Spot Demand - This is demand for a product or service which is difficult to anticipate, except through statistical expectation. It is on-demand requirements with very short lead times. Normally it is supplied at a premium. It does not contribute to baseload planning, except as as a statistical quantity.

Staged Capacity - A proactive management approach is to have a range of capacity available in response to demand. 

Steward - An individual or an independent entity appointed to lead the process to overview and manage the implementation and coordination of a supply chain.

Sub-optimzation - Refers to the practice of local decision-making which pays no attention to the inter dependencies in a system. Often it occurs that optimizing the local department creates waste, inefficiency and other burdens on downstream parts to the same system. Hence, it usually does not support optimal decision-making for the entire business. In order to do that, decision-making must support system interdependency in sequencing, flow, work-in-progress and overall throughput. See also, Smooth flow, Throughput.

Transparency - Refers to the ability of end-users of a decision-support tool to see how the software works in delivering its outputs, or how it arrives at its decisions, evaluations or other outputs. This is in contrast to black box methods.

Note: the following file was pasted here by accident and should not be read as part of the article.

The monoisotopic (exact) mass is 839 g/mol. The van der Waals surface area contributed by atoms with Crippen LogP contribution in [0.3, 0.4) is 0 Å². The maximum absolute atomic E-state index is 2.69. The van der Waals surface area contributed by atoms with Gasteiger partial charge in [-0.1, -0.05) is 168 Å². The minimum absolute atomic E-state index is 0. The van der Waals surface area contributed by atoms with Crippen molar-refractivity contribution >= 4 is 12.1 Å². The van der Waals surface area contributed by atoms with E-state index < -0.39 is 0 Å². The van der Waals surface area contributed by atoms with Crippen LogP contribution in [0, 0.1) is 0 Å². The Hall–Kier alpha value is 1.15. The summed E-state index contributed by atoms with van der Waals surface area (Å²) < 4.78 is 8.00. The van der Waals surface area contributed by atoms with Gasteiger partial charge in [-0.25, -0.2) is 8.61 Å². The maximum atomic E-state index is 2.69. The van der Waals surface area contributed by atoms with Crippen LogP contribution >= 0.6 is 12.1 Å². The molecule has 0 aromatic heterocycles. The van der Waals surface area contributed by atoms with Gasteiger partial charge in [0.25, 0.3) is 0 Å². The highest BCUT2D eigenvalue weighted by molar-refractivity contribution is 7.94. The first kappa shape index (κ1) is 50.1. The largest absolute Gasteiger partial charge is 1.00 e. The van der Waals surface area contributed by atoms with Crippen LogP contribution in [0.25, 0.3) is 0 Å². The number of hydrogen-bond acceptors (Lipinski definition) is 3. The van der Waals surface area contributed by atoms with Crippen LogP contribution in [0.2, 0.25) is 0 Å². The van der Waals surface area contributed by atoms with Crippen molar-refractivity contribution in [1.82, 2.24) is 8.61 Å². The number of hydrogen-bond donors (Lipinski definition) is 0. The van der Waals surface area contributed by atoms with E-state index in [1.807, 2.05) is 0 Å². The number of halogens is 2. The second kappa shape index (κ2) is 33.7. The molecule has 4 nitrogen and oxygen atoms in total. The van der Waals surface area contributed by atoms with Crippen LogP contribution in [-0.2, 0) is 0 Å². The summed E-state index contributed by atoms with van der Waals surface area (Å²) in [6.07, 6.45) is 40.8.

Throughput - Focuses on what the overall outputs are of a system. It does not follow that local throughput of a certain work station should be maximized. This depends upon the bottlenecks and determining constraints existing throughout the system. Overall throughput is limited (constrained) by these bottlenecks, and having other parts of the system produce at greater rates is counter-productive and even wasteful.

Utilization (Coefficient) - This is the ratio of demand which is serviced to the effective capacity. When these rates are variable, then this coefficient can give an indication of how much congestion to expect in a system. It does not follow that this coefficient should be one. See also, Murphy's Curve.

VMI (Vendor Managed Inventory) - Is the arrangement between an inventory keeper or warehouse and a supplier, for the supplier to manage and replenish products at appropriate levels. In effect, this transfers ownership of your inventory to your suppliers, keeping such inventory off the balance sheet.

Whiplash Effect (Bullwhip) - This effect is like a whiplash. It can move rapidly from one extreme value to its extreme opposite. Although this phenomenon is being rapidly addressed by new technology and synchronizing relationships in the supply chain, the instability of the bullwhip effect can still be experienced in supply chains. 

Yield Management - Yield management is a budget plan of how time-sensitive resources (called slots) will be acquired by different market segments at different prices.